The technology solution is knowing when a part would be late so you could reorganize or change lead times and shipping plans. If you have better insights, you can focus on the exceptions, and you would know the estimated dollar value of savings vs the costs of holding excess stock. On top of that, if you know something is late, then you have time to adjust for it.

Chatsworth Products, which addresses IT needs with products and services, said it reduced WIP inventory 66% by having transparent communication with suppliers.

Chatsworth’s Spike McBride, Senior Director of Materials and Logistics, said: “We had eight to nine days of WIP in any given time. So, you can have damages, you can have parts that could be used for a quarter that could ship sooner. So, by cleaning that up and having two to three days of WIP on the floor, we could get more efficiencies. And quite honestly, you're not stumbling over sub-assemblies on the floor. So just so many other benefits from that one metric alone.”

◾  Document Shipping Costs by Delivery Speed — This refers to a curious situation that some businesses found themselves in. The coronavirus crisis disrupted supply and demand — as well as shipping. In some instances, no space was available on cargo ships that could deliver their parts in time to meet deadlines, so businesses would ship just enough supplies by air until the boat could get there.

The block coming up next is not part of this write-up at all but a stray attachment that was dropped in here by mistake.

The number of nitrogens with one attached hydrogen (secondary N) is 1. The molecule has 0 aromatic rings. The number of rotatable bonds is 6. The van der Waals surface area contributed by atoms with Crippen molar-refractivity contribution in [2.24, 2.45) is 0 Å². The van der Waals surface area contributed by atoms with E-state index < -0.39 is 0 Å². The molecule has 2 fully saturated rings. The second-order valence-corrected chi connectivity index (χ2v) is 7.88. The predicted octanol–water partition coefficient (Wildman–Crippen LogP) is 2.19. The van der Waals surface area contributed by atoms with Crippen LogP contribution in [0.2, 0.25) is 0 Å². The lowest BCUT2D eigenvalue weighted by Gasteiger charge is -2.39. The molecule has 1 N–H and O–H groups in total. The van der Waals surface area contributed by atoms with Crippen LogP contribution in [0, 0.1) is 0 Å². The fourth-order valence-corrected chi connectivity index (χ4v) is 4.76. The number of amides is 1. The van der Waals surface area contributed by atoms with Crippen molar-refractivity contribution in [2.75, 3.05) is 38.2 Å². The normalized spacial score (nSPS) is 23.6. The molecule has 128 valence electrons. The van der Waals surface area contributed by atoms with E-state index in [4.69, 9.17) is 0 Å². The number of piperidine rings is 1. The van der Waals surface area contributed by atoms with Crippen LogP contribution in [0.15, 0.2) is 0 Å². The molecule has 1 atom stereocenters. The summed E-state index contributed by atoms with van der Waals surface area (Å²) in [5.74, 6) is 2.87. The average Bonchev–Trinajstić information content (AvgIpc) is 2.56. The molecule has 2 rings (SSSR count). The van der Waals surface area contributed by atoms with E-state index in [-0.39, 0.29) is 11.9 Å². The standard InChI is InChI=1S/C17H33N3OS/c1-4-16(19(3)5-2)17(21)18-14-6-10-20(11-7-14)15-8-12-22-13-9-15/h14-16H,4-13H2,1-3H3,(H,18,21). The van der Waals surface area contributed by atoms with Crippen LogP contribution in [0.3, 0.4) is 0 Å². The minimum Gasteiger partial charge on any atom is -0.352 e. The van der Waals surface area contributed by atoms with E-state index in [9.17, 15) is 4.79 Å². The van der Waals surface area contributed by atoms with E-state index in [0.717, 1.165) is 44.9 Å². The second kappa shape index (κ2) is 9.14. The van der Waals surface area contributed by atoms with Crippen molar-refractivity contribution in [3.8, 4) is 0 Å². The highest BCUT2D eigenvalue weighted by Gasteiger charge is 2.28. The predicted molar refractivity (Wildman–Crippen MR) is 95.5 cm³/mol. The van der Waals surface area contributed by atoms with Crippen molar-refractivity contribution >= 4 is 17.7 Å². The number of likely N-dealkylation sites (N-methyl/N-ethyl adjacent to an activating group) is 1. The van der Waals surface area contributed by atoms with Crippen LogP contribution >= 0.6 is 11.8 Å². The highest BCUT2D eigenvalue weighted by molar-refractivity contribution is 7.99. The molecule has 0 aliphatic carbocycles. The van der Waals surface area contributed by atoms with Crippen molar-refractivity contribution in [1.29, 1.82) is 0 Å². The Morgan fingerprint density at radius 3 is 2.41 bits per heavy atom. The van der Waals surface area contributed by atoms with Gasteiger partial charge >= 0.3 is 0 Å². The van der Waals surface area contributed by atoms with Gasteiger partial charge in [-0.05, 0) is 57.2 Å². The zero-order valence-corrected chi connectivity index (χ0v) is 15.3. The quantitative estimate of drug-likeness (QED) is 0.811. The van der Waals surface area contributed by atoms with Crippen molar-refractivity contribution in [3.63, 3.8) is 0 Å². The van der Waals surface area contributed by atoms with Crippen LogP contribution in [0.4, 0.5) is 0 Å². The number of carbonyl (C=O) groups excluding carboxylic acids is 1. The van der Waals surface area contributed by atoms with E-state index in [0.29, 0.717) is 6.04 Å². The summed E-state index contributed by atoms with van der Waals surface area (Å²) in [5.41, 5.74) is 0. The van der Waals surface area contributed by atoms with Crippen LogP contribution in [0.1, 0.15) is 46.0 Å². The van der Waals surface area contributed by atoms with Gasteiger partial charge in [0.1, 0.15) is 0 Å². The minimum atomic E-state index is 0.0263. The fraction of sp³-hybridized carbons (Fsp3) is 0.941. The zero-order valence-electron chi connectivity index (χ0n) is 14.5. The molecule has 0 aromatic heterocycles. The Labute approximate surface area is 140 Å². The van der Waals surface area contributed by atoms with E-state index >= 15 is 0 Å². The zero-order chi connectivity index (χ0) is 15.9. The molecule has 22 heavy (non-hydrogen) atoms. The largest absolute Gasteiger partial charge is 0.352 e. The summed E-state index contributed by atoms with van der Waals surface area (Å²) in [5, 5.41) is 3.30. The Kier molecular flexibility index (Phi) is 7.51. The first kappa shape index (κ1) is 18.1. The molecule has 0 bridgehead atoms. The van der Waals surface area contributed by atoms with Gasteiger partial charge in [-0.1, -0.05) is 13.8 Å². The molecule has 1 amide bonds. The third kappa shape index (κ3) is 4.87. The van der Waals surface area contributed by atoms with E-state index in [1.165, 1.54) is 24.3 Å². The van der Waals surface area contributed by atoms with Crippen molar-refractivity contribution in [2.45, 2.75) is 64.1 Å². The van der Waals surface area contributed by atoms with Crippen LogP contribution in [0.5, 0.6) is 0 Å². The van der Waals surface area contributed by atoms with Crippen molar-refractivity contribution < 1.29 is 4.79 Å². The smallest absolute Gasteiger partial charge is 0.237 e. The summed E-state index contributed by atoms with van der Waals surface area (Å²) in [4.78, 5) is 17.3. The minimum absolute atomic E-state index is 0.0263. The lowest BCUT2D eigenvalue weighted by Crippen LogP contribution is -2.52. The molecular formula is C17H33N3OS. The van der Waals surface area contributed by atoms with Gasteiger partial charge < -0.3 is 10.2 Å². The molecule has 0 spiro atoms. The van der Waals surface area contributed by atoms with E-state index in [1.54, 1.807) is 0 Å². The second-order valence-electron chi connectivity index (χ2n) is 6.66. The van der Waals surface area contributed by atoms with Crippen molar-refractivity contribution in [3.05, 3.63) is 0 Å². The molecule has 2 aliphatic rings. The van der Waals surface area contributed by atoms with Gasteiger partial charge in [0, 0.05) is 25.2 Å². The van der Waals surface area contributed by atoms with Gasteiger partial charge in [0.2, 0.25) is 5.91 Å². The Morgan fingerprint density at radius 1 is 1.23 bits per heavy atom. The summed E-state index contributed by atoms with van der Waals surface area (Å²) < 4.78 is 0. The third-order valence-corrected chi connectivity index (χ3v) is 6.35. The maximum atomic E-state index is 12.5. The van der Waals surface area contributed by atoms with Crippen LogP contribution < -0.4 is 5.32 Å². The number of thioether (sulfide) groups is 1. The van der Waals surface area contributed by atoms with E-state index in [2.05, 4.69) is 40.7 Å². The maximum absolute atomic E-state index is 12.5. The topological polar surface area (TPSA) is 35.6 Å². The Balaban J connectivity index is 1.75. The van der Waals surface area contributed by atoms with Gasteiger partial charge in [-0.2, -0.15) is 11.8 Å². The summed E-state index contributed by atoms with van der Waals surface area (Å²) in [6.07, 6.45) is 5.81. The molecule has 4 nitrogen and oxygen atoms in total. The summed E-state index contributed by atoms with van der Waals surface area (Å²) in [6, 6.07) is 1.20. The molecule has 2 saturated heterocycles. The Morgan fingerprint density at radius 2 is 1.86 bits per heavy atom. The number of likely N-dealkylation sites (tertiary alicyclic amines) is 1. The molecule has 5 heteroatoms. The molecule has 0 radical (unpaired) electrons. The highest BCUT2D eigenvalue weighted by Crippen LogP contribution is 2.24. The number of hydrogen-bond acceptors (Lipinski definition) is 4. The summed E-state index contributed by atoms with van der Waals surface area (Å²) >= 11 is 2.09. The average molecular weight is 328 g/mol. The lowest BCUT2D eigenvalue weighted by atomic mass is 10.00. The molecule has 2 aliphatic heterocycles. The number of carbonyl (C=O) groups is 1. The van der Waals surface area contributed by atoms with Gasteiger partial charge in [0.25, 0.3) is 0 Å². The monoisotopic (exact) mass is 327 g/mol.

This costly workaround has been used for years, but the COVID crisis made it even more frequent and more expensive. And shipping capacity will be tight again next year — making delivery costs a problem that needs your attention in 2021.

Since there are more costs to track and more complexity in your logistics, businesses should do a post-mortem on the year and examine the average shipping costs by delivery method.

The cosmetics company Winky Lux found itself facing higher-than-forecasted demand and had to do the air/sea combo several times this year. They mentioned it might cost three times as much to ship something from China by air than by sea.

Nathan Newmann, COO & co-Founder of Winky Lux, said: “Just to give a context for anybody that doesn't do this, it might be a couple of thousand dollars to ship by boat. And that same shipment might be $15,000 to go by air. So that is a huge, tangible cost that definitely comes up.”

Having technology tracking this can save time and money when assessing year-end costs.

◾  Automate the AP Invoice Matching Process — This is a key technology function that saves manual work and increases the chances for big savings. Our previous article focused on how manufacturers need a specific technology for automating AP processes for direct materials. That’s needed to drill down to the line level and reconcile invoices with multiple POs that contain an array of part numbers and partial orders. But the payoff comes in giving businesses the confidence that they aren’t overspending on supplier invoices. And it saves money by helping to get all of the early-payment discounts that are offered.

Next steps on supplier risk

Manufacturers must assess how their individual businesses can deploy these five tactical ways to prepare for supplier risk.

While we won’t face the same costly lockdown conditions next year, businesses that don’t learn from the pandemic’s harsh lessons will lose money if they don’t shore up their operations.

Time is money, and businesses don’t have a second to spare.

This Brand Studio post was written with SourceDay.